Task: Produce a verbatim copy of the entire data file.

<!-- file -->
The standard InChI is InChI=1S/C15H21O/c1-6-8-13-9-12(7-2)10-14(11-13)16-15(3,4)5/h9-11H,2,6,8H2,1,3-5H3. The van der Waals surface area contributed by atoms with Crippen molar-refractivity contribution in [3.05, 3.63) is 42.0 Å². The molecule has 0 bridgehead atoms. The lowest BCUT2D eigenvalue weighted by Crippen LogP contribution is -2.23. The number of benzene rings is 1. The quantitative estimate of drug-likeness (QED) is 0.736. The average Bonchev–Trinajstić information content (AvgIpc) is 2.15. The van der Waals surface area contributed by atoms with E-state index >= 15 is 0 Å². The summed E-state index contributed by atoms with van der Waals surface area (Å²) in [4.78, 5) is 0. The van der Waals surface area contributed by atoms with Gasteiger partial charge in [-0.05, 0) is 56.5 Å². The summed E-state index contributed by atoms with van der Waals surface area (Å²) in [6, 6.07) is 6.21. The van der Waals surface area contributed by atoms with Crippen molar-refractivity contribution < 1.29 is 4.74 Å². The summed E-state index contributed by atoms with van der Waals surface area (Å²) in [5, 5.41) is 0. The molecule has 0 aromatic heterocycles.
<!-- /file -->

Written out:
The standard InChI is InChI=1S/C15H21O/c1-6-8-13-9-12(7-2)10-14(11-13)16-15(3,4)5/h9-11H,2,6,8H2,1,3-5H3. The van der Waals surface area contributed by atoms with Crippen molar-refractivity contribution in [3.05, 3.63) is 42.0 Å². The molecule has 0 bridgehead atoms. The lowest BCUT2D eigenvalue weighted by Crippen LogP contribution is -2.23. The number of benzene rings is 1. The quantitative estimate of drug-likeness (QED) is 0.736. The average Bonchev–Trinajstić information content (AvgIpc) is 2.15. The van der Waals surface area contributed by atoms with E-state index >= 15 is 0 Å². The summed E-state index contributed by atoms with van der Waals surface area (Å²) in [4.78, 5) is 0. The van der Waals surface area contributed by atoms with Gasteiger partial charge in [-0.05, 0) is 56.5 Å². The summed E-state index contributed by atoms with van der Waals surface area (Å²) in [6, 6.07) is 6.21. The van der Waals surface area contributed by atoms with Crippen molar-refractivity contribution < 1.29 is 4.74 Å². The summed E-state index contributed by atoms with van der Waals surface area (Å²) in [5, 5.41) is 0. The molecule has 0 aromatic heterocycles.